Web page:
To the extent human agency ‘is,’ history will deal with each
man for the social space they occupied.

And that social space includes embodying the ‘hopes and
aspirations,’ however implausibly, of the people they only
encounter in passing on their way to or from meetings, lunches,
golf outings with their ‘peers’ whose competence at traversing
the social divide for long enough to bring back the bounty has
been demonstrated.

For those to whom this ‘embodiment’ is important, its motorcade
just drove past you on its way to a bankers convention in Geneva,
a United War Profiteers of America ski outing in Jackson Hole or
the annual Drone Murder and Torture shindig in San Diego.

However, and with apologies in advance for being the bearer of bad
news, as metaphor the ‘rollout,’ such as the term is operationally
applicable, of Mr. Obama’s Affordable Care Act is rough measure of
where you stand in the order of things.

In clear contrast, no systems other than the one that mattered
capitalism, crashed in 2009.

According to the income distribution data the restoration of banker
bonuses, executive pay, and the gaping chasm between the
beneficiaries of ‘free-market’ corporate welfare and its victims,
went off without a hitch.

There were no reports of J.P. Morgan’s Jamie Dimon or
Goldman Sach’s Lloyd Blankfein having trouble logging on
to savethebankers.gov.

No doubt it is easier to transfer a few trillion dollars to a few
hundred families than it is to support and maintain the most
radically dysfunctional health care system in the ‘developed’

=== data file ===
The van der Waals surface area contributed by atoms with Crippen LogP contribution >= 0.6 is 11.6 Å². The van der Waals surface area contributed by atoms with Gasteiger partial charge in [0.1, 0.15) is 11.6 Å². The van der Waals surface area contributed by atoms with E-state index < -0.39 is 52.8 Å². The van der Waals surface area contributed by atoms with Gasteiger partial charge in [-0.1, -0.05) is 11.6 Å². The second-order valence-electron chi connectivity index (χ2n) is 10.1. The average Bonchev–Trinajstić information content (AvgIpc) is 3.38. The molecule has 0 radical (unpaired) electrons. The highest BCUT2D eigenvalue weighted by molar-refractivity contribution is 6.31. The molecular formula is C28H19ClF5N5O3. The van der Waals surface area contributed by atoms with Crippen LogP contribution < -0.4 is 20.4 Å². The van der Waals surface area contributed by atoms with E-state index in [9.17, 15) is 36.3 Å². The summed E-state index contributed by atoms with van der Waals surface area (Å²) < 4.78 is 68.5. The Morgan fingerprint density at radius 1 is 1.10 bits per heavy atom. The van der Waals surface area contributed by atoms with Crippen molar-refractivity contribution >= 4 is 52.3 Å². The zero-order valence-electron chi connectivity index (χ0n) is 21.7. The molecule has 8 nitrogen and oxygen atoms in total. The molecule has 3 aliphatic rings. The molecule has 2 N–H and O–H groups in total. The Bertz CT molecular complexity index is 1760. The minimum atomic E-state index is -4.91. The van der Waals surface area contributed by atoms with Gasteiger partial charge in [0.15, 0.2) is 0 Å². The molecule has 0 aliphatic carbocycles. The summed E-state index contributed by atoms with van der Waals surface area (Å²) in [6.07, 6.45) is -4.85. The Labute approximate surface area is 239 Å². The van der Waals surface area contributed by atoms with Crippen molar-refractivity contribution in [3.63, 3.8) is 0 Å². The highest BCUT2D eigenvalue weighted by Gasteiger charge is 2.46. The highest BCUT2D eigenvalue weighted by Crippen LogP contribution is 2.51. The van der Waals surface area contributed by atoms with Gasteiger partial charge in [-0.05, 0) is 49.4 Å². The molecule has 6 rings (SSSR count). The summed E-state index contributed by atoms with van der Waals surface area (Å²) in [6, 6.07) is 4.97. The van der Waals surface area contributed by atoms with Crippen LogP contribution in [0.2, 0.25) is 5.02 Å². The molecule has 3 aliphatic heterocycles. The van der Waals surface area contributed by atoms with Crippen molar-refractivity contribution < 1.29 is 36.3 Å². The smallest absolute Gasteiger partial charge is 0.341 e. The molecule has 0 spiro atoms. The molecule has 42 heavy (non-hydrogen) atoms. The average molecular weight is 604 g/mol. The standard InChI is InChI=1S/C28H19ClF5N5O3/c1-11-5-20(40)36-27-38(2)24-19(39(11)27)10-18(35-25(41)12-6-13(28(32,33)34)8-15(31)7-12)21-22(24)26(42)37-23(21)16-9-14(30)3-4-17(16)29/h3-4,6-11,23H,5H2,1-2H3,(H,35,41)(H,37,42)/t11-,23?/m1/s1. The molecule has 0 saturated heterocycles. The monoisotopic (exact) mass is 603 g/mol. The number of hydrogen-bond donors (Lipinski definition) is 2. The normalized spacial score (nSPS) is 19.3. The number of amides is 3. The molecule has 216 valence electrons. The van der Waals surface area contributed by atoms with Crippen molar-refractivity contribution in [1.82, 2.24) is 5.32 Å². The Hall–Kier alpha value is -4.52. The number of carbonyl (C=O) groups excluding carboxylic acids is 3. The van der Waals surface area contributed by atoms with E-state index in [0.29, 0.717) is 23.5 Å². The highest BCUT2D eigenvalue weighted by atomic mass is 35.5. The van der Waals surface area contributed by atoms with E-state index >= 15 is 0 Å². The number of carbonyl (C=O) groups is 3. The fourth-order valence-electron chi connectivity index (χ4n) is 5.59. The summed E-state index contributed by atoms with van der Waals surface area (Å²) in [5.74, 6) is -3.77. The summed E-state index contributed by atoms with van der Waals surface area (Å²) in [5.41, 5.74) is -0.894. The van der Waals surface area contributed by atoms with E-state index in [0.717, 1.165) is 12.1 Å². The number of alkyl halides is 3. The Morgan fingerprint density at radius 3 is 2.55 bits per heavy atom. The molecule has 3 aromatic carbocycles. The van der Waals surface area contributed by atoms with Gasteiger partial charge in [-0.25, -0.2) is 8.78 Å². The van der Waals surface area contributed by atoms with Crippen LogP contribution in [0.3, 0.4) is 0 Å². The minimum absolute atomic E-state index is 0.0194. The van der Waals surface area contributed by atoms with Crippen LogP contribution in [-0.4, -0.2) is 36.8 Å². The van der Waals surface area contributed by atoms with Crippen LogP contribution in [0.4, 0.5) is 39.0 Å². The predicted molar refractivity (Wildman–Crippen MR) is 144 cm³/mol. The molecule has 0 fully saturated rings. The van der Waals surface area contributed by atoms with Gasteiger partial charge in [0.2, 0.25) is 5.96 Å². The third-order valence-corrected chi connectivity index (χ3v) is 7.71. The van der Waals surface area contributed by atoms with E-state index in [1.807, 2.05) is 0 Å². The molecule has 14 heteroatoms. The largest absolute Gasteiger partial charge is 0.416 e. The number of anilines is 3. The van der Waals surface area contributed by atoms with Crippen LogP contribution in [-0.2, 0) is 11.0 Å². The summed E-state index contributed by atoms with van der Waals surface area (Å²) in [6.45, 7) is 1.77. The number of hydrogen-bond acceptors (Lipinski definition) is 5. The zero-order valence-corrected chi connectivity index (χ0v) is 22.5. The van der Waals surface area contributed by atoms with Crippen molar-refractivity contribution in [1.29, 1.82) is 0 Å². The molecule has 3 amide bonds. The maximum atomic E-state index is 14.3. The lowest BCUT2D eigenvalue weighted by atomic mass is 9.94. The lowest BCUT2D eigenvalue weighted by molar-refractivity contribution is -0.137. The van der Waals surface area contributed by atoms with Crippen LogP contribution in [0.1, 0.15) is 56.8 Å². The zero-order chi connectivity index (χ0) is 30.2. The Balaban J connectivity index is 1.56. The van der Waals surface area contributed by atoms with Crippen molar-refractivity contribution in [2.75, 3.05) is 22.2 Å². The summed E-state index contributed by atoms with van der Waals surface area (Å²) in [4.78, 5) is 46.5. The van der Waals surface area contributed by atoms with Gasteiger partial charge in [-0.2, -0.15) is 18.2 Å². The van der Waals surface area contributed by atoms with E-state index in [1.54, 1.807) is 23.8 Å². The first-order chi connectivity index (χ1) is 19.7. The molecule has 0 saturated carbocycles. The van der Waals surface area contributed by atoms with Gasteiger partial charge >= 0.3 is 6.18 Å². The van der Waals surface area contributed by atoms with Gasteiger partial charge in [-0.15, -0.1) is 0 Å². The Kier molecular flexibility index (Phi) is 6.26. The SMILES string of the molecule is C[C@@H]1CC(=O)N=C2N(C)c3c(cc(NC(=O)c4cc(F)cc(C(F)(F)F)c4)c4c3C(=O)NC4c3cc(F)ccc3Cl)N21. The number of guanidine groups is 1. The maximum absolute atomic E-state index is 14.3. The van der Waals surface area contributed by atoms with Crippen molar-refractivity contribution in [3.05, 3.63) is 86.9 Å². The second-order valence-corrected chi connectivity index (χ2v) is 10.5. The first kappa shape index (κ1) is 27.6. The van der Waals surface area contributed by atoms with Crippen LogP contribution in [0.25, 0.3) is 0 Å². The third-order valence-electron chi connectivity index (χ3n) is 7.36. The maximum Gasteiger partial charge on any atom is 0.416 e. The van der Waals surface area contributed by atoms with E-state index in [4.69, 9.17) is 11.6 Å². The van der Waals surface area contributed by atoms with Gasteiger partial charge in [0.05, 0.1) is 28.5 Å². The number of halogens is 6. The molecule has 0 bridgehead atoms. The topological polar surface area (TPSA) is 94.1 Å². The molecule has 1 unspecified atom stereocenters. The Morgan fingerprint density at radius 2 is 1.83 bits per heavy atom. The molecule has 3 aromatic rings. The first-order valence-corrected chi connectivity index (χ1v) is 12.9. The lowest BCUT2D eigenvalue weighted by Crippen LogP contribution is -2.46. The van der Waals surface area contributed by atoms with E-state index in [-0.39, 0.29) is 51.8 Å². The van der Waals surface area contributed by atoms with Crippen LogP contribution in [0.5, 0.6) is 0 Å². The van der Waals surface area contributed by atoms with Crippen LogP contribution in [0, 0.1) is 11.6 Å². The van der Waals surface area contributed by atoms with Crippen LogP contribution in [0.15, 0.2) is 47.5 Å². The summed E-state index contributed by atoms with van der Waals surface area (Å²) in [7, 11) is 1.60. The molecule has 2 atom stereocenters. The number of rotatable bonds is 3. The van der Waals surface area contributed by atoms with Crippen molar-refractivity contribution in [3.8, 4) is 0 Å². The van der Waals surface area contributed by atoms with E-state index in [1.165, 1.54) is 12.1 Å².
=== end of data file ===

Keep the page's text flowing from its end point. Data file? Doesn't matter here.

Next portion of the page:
world, but don’t they teach technocratic competence at Harvard?

While all this is now just so much water over the windmill or
some such, the system that crashed in 1990, 2000 and again
in 2008 is still the one ‘we’ have.

And its reach into the world that we, the ‘driven by,’ live in
increases with every passing calamity

There was speculation when Mr. Obama appointed the primary
Clinton administration architects of the 2008 financial economic
catastrophe, Larry Summers and Timothy Geithner, to key
positions in his administration that he was doing so because
they knew ‘where the bodies were buried.’

Left unconsidered was that the practical, actual, factual effect
of the then unfolding calamity on the ‘people who matter’ was
their being forced to listen to annoying talking points on cable
business shows and having to forego a few moments of moving
and shaking to transfer their financial ‘assets’ of ill repute onto
the public accounts.

It wasn’t that different paths forward were considered and
decided against; they never entered the decision making
process.

There are points of dispute here, enthusiastic ‘debate’ was
reportedly held inside the Obama administration around the
questions: should Citibank and Bank of America be ‘nationalized,’
should Wall Street be ‘reined in’ through re-regulation and most
fundamentally, should the ‘stimulus package’ have been larger.

Of relevance is that the institutional prerogative of the politically
‘feasible’ was the unifying characteristic of all of these ‘debate’
resolutions.